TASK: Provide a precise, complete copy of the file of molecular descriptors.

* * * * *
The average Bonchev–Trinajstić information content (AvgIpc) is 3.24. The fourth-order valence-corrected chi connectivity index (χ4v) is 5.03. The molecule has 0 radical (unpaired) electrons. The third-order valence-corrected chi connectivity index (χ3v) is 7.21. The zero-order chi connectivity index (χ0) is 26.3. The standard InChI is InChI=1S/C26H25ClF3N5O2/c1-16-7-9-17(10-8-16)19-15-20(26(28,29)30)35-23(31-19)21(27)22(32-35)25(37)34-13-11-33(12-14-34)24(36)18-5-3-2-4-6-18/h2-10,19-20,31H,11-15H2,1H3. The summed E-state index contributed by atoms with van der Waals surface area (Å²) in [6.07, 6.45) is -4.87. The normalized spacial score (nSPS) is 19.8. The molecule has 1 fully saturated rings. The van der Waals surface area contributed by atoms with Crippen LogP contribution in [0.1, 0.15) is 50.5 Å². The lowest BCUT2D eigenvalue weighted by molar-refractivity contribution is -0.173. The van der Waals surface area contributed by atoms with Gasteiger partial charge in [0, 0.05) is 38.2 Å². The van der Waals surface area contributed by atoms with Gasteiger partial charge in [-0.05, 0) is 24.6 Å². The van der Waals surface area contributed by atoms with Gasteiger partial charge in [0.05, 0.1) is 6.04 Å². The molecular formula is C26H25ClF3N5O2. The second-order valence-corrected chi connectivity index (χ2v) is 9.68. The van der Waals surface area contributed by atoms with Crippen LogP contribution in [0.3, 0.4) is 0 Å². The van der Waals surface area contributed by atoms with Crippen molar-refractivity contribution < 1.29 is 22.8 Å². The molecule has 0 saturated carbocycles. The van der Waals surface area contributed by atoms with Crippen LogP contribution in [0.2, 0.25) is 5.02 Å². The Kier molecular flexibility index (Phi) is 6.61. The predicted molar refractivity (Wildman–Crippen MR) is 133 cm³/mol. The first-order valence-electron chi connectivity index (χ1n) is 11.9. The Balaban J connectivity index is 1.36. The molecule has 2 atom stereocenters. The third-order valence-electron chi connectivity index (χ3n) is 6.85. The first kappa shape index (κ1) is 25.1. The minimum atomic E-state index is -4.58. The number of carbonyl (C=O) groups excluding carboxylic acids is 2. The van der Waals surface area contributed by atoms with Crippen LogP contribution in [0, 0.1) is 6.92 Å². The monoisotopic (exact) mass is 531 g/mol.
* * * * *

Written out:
The average Bonchev–Trinajstić information content (AvgIpc) is 3.24. The fourth-order valence-corrected chi connectivity index (χ4v) is 5.03. The molecule has 0 radical (unpaired) electrons. The third-order valence-corrected chi connectivity index (χ3v) is 7.21. The zero-order chi connectivity index (χ0) is 26.3. The standard InChI is InChI=1S/C26H25ClF3N5O2/c1-16-7-9-17(10-8-16)19-15-20(26(28,29)30)35-23(31-19)21(27)22(32-35)25(37)34-13-11-33(12-14-34)24(36)18-5-3-2-4-6-18/h2-10,19-20,31H,11-15H2,1H3. The summed E-state index contributed by atoms with van der Waals surface area (Å²) in [6.07, 6.45) is -4.87. The normalized spacial score (nSPS) is 19.8. The molecule has 1 fully saturated rings. The van der Waals surface area contributed by atoms with Crippen LogP contribution in [0.1, 0.15) is 50.5 Å². The lowest BCUT2D eigenvalue weighted by molar-refractivity contribution is -0.173. The van der Waals surface area contributed by atoms with Gasteiger partial charge in [0, 0.05) is 38.2 Å². The van der Waals surface area contributed by atoms with Gasteiger partial charge in [-0.05, 0) is 24.6 Å². The van der Waals surface area contributed by atoms with Gasteiger partial charge in [0.05, 0.1) is 6.04 Å². The molecular formula is C26H25ClF3N5O2. The second-order valence-corrected chi connectivity index (χ2v) is 9.68. The van der Waals surface area contributed by atoms with Crippen LogP contribution in [0.3, 0.4) is 0 Å². The van der Waals surface area contributed by atoms with Crippen molar-refractivity contribution < 1.29 is 22.8 Å². The molecule has 0 saturated carbocycles. The van der Waals surface area contributed by atoms with Crippen LogP contribution in [0.2, 0.25) is 5.02 Å². The Kier molecular flexibility index (Phi) is 6.61. The predicted molar refractivity (Wildman–Crippen MR) is 133 cm³/mol. The first-order valence-electron chi connectivity index (χ1n) is 11.9. The Balaban J connectivity index is 1.36. The molecule has 2 atom stereocenters. The third-order valence-electron chi connectivity index (χ3n) is 6.85. The first kappa shape index (κ1) is 25.1. The minimum atomic E-state index is -4.58. The number of carbonyl (C=O) groups excluding carboxylic acids is 2. The van der Waals surface area contributed by atoms with Crippen LogP contribution in [0, 0.1) is 6.92 Å². The monoisotopic (exact) mass is 531 g/mol.